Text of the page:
Review round up: HP Chromebook 14

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Its “eye-popping” colours are the first thing Engadget mentions in its hands on review of the new HP Chromebook 14. Citing the aesthetical merits (particularly the colour) of a new gadget first and foremost makes one suspiciously dubious about the inner-capabilities of a product’s guts. However, as these “eye-popping” colours include Ocean Turquoise, Coral Peach and Snow White, perhaps we’re being a little cynical.

Despite being described by Engadget as having a “toy-like” exterior, given the storm of attention the Chromebook 14 has ignited, it seems unlikely that its appearance is the only aspect that is worth mentioning.

Being powered by an Intel processor based on the Haswell microarchitecture, the Chromebook 14 offers super-fast internet speeds giving users the ability to tackle multiple tasks while on the go – apparently. What’s more with optional 4G, enhanced connectivity is also achievable.

One common theme the hands on reviewers of the online techno press distinguish as an HP Chromebook 14 asset is the device’s larger than average keys. After all, claim Pocket-lint, “size makes for a decent typing experience.”

Talking about size, owning a 14-inch screen, the Chromebook 14 is large for Chromebook standards. Of course large typically denotes heaviness, although weighing 1.8kgs and being 21mm thick when in closed position, the Chromebook 14 doesn’t seem to be particularly fat and overweight though definitely not slender and lightweight. While Pocket-lint is quick to criticise the HP Chromebook 14 for having a large screen that fails to deliver a resolution beyond its smaller rivals, Broadway World commends it large display as “providing the immersive web experience and superb visual enjoyment that customer’s desire.”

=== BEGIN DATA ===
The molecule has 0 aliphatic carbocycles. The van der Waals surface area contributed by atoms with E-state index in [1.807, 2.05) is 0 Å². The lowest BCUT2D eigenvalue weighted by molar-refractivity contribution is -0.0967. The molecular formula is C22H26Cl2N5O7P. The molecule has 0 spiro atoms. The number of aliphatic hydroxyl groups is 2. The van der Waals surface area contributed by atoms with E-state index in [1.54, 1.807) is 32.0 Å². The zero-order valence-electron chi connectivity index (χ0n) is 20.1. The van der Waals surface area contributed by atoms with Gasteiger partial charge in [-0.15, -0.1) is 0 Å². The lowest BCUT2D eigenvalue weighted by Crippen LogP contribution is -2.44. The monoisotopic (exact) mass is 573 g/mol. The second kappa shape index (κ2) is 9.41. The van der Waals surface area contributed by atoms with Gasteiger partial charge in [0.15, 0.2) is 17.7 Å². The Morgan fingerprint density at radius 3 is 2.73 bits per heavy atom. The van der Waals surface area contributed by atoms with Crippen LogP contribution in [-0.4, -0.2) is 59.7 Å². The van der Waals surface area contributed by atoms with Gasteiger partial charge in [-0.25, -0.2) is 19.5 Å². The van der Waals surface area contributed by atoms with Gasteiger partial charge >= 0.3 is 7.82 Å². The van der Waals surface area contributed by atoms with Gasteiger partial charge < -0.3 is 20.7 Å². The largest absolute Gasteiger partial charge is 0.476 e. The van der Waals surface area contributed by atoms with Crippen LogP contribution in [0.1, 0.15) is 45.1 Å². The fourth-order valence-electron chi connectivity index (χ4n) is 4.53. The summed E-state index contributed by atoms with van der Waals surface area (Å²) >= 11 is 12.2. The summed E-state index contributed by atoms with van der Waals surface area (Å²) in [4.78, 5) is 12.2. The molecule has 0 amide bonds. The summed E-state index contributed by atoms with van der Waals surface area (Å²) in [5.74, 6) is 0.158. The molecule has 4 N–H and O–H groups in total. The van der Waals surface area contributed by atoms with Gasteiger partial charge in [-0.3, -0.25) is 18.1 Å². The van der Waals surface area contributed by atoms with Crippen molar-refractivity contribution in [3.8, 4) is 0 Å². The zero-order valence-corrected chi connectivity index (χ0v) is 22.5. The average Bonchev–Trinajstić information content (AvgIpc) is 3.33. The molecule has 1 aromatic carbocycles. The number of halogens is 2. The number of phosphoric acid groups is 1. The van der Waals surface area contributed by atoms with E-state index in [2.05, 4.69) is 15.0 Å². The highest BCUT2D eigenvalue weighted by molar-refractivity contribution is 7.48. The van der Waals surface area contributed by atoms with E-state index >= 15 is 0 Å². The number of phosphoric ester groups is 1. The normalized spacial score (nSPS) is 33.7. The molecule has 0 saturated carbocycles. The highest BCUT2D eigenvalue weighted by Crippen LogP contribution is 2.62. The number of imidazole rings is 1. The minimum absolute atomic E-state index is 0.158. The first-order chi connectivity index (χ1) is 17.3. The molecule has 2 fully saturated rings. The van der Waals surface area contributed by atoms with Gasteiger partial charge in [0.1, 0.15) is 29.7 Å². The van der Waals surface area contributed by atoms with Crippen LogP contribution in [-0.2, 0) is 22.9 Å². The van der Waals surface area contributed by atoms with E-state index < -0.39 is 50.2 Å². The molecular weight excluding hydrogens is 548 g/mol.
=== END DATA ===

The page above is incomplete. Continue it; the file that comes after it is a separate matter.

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Chromebook 14 comes in a variety of colours

It has to be said that speed and fluidity are components modern portable computer consumers crave. Due to the high demand for fluidness and fastness, the HP Chromebook 14’s automatic software updates that help maintain fluidity is a component of the product that has been widely picked up on.

Having easy access to content while on the go is another popular requirement of modern computing. With 100GB of free storage on Google Drive for two years, plus users being able to visit the Chrome Web Store in order to customise their Chromebook 14 by installing apps, this device certainly appears to be content accessible-friendly.

As Pocket-lint summarises, the HP Chromebook 14 isn’t a revelation, although its glossy plastic finish in “eye-popping” colours has certainly sparked interest and discussion.

The pricing and timing of its launch is one aspect of the Chromebook 14 that has remains comparatively low-key on the reviews and is a characteristic that more than warrants remark – Starting at £249.00 and being expected to be available in at the HP UK store and at select retailers in the UK in November, this exceptionally colourful and “Toys R Us” resonant gadget is likely to be a popular gift this Christmas.